Lowry was clearly bothered by Toronto’s defensive showing, but Casey downplayed the importance of a single regular-season game.

“We’ve got to take these games and learn from them, and again learn from the situations where we have to be disciplined,” said Casey. “It’s not a huge thing. It’s situations where we are that we’ve got to learn from and be disciplined and not maybe take this step and over-help here. Because a team like that and a passer like James will make you pay.”

While the Raptors continue to gain experience and dial in the fine defensive details, Casey was insistent that his players should not hang their heads over falling short against Cleveland.

“Hopefully our guys understand that we’re right there,” said Casey.

The Raptors host the Brooklyn Nets tonight to open a three-game home stand that includes visits from the Clippers Sunday and the Nuggets Tuesday. After that, Toronto visits the Celtics March 31 followed by a return to Cleveland April 3 and a home game against Boston the next night. With three games in a row against the other two top-three teams in the East, the schedule presents plenty of opportunities for the Raptors to add defensive polish before the playoffs begin.

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NBA Daily: Jaylen Brown Set To Return For Celtics

The Celtics finally got some good news on Thursday. Jaylen Brown’s return is imminent.

Moke Hamilton



Finally, some good news for the Boston Celtics.

Jaylen Brown is set to return to action.

Brown has been M.I.A. since sustaining a concussion during the team’s 117-109 victory over the Minnesota Timberwolves back on March 8, but has traveled with the team to Portland and is expecting to return to the lineup on Sunday when the Celtics do battle with the Sacramento Kings.

As the Celts gear up for a playoff run, which they hope will result in them ending LeBron James’ reign atop the Eastern Conference, they’ve picked the wrong time to run into injury issues. Along with Brown, both Kyrie Irving and Marcus Smart have each been conspicuous by their absences, and the team could certainly use all of their pieces as they attempt to enter the postseason on a high note.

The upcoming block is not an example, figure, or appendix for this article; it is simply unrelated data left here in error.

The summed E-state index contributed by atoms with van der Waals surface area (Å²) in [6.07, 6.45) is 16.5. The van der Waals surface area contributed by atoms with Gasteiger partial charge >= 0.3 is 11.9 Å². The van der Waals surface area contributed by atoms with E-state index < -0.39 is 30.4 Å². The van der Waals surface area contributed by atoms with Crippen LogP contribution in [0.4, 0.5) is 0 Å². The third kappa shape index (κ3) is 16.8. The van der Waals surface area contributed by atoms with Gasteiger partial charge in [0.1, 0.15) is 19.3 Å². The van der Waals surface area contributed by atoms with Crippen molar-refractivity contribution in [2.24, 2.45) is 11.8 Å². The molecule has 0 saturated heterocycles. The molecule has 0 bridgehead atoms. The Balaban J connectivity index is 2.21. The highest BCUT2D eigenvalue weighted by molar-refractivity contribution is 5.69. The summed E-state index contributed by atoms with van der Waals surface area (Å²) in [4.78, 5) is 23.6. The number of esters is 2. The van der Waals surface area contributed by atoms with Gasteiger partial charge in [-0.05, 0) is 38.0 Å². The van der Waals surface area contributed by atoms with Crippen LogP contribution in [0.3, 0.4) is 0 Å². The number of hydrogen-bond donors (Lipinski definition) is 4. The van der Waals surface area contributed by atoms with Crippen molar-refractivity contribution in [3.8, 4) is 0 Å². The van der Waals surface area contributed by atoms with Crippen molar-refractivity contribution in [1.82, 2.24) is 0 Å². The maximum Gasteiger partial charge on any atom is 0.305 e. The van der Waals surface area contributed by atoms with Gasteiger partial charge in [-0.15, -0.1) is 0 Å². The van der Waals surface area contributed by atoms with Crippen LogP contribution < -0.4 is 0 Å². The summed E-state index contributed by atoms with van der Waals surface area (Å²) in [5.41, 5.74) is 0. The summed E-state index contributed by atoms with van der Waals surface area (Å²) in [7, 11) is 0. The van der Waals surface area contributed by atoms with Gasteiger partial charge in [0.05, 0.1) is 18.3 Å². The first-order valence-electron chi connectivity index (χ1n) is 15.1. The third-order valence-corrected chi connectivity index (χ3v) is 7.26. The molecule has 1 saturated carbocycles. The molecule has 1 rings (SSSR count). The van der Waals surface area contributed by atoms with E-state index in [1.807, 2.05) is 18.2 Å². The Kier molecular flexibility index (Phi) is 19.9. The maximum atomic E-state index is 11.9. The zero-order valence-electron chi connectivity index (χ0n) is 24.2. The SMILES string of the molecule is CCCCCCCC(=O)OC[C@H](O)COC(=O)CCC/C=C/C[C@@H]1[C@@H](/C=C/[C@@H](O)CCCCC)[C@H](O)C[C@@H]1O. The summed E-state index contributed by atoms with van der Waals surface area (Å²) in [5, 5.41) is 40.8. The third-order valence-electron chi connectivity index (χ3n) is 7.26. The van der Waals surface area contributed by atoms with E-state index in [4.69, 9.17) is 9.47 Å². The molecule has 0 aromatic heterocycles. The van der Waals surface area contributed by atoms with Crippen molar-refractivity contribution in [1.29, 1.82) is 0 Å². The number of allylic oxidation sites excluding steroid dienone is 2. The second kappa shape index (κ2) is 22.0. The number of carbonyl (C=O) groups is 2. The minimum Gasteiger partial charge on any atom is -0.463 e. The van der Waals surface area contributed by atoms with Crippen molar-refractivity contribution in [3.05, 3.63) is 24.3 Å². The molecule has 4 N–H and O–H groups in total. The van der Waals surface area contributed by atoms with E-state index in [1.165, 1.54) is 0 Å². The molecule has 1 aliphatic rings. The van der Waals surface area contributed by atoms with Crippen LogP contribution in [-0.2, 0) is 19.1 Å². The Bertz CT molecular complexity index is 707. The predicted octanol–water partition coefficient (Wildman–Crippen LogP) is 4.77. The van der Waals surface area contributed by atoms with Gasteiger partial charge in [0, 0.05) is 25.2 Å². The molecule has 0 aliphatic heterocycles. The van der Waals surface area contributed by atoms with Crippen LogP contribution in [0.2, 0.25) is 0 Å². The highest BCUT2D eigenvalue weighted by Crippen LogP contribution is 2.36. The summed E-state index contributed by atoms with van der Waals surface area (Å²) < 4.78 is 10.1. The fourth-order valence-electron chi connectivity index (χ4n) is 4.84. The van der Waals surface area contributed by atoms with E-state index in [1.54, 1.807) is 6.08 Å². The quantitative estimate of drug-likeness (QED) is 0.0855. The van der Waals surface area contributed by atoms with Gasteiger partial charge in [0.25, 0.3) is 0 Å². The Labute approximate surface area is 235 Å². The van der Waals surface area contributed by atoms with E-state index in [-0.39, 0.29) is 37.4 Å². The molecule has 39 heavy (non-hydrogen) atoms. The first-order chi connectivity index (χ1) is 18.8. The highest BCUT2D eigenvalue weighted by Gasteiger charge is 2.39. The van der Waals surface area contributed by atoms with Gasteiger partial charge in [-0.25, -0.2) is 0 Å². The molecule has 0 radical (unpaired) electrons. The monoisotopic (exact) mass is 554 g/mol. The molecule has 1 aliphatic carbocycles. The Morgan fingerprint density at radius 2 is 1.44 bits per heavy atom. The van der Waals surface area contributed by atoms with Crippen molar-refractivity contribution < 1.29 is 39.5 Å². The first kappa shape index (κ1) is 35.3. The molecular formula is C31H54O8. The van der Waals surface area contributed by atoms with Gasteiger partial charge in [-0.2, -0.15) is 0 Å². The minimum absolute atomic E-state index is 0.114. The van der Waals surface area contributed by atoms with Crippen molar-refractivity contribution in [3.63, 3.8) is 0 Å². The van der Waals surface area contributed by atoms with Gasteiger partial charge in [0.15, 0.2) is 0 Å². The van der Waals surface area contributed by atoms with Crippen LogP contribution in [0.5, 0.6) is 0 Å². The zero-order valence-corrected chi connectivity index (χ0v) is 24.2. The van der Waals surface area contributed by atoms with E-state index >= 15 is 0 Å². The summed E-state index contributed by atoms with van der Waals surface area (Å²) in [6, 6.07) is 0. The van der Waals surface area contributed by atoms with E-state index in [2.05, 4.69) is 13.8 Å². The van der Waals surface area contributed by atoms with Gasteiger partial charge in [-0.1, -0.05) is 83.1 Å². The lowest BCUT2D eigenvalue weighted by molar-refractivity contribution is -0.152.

Fortunately for Boston, with the Toronto Raptors leading them by 4.5 games in the standings and the Celts ahead of the Cleveland Cavaliers by a comfortable six games, Brad Stevens’ team is enjoying the rare situation of having a playoff seed that appears to be somewhat locked in.

Still, with the team only able to go as far as its young rotation will carry it, Brown addressed the media on Thursday.

“I’m feeling a lot better. I’m just trying to hurry up and get back,” Brown said, as quoted by

“I’m tired of not playing.”

Stevens is probably tired of him not playing, too.

As we head into the month of April, playoff-bound teams and conference contenders begin to think about playing into June, while the cellar-dwellers and pretenders begin to look toward the draft lottery and free agency.

What’s funny is that in the midst of the Raptors and their rise out East, the Celtics and their dominance has become a bit of a forgotten storyline. When Gordon Hayward went down on opening night, the neophytes from the Northeast were thought to be a decent team in the making whose ceiling probably wasn’t anywhere near that of the Cavs, the Raptors and perhaps even the Washington Wizards.

Yet through it all, with the impressive growth of Jaylen Brown, impressive rookie Jayson Tatum and the rise of Irving as a franchise’s lynchpin, the Celtics stormed out the games to the tune of a a 17-3 record. What made the strong start even more impressive was the fact that the team won 16 straight games after beginning the season 0-2.

Although they weren’t able to keep up that pace, they began the month of February having gone 37-15 and turned a great many into believers. With their spry legs, team-first playing style and capable leader in Irving, the Celtics, it was thought, were a true contender in the Eastern Conference — if not the favorite.

Since then, and after experiencing injuries to some of its key cogs, the team has gone just 11-8.

In the interim, it seems that many have forgotten about the team that tantalized the Eastern Conference in the early goings of the season.

Brown’s return, in one important respect, will signify a return to Boston’s prior self.

With Marcus Smart having recently undergone surgery to repair a torn tendon in his right thumb, he is expected to be out another five weeks or so, meaning that he’ll likely miss the beginning of the postseason.

As for Irving, although reports say that his ailing knee has no structural damage, everything the Celtics hope to accomplish begins and ends with him. FOX Sports 1’s Chris Broussard believes that it’s no slam dunk that Irving returns to action this season, but he’s in the minority. This team has simply come too far to not give themselves every opportunity to compete at the highest level, so long as doing so doesn’t jeopardize the long term health of any of the franchise’s cornerstones.

Make no mistake about it, the Celtics are far from a finished product. With their nucleus intact and flexibility preserved, they will have another offseason with which to tinker with their rotation pieces and plug away at building a champion.

But here and now, with what they’ve got, the Celtics are much closer than any of us thought they would be at this point.

And on Sunday, when Jaylen Brown rejoins his team in the lineup, to the delight of the Boston faithful, the Celtics will be that much closer.